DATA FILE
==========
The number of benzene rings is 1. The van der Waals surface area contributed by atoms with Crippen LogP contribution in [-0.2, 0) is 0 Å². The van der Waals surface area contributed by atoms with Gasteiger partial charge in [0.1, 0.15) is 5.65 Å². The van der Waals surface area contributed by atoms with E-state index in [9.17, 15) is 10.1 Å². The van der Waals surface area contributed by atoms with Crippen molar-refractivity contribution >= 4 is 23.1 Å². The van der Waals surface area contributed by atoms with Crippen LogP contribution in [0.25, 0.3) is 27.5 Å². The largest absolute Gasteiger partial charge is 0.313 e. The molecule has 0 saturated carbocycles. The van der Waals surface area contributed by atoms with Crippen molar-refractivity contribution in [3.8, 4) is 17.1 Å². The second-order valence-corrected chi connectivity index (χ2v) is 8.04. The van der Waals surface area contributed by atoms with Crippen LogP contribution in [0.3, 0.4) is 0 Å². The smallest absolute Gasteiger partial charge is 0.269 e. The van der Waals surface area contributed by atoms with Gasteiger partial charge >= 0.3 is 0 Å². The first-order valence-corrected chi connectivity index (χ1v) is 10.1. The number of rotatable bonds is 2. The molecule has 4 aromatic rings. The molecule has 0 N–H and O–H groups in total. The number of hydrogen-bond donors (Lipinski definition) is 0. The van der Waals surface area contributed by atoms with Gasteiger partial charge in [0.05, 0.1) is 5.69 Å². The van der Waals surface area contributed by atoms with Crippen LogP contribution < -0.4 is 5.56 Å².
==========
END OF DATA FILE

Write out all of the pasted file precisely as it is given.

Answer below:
The number of benzene rings is 1. The van der Waals surface area contributed by atoms with Crippen LogP contribution in [-0.2, 0) is 0 Å². The van der Waals surface area contributed by atoms with Gasteiger partial charge in [0.1, 0.15) is 5.65 Å². The van der Waals surface area contributed by atoms with E-state index in [9.17, 15) is 10.1 Å². The van der Waals surface area contributed by atoms with Crippen molar-refractivity contribution >= 4 is 23.1 Å². The van der Waals surface area contributed by atoms with Crippen LogP contribution in [0.25, 0.3) is 27.5 Å². The largest absolute Gasteiger partial charge is 0.313 e. The molecule has 0 saturated carbocycles. The van der Waals surface area contributed by atoms with Crippen molar-refractivity contribution in [3.8, 4) is 17.1 Å². The second-order valence-corrected chi connectivity index (χ2v) is 8.04. The van der Waals surface area contributed by atoms with Crippen LogP contribution in [0.3, 0.4) is 0 Å². The smallest absolute Gasteiger partial charge is 0.269 e. The van der Waals surface area contributed by atoms with Gasteiger partial charge >= 0.3 is 0 Å². The first-order valence-corrected chi connectivity index (χ1v) is 10.1. The number of rotatable bonds is 2. The molecule has 4 aromatic rings. The molecule has 0 N–H and O–H groups in total. The number of hydrogen-bond donors (Lipinski definition) is 0. The van der Waals surface area contributed by atoms with Gasteiger partial charge in [0.05, 0.1) is 5.69 Å². The van der Waals surface area contributed by atoms with Crippen LogP contribution < -0.4 is 5.56 Å².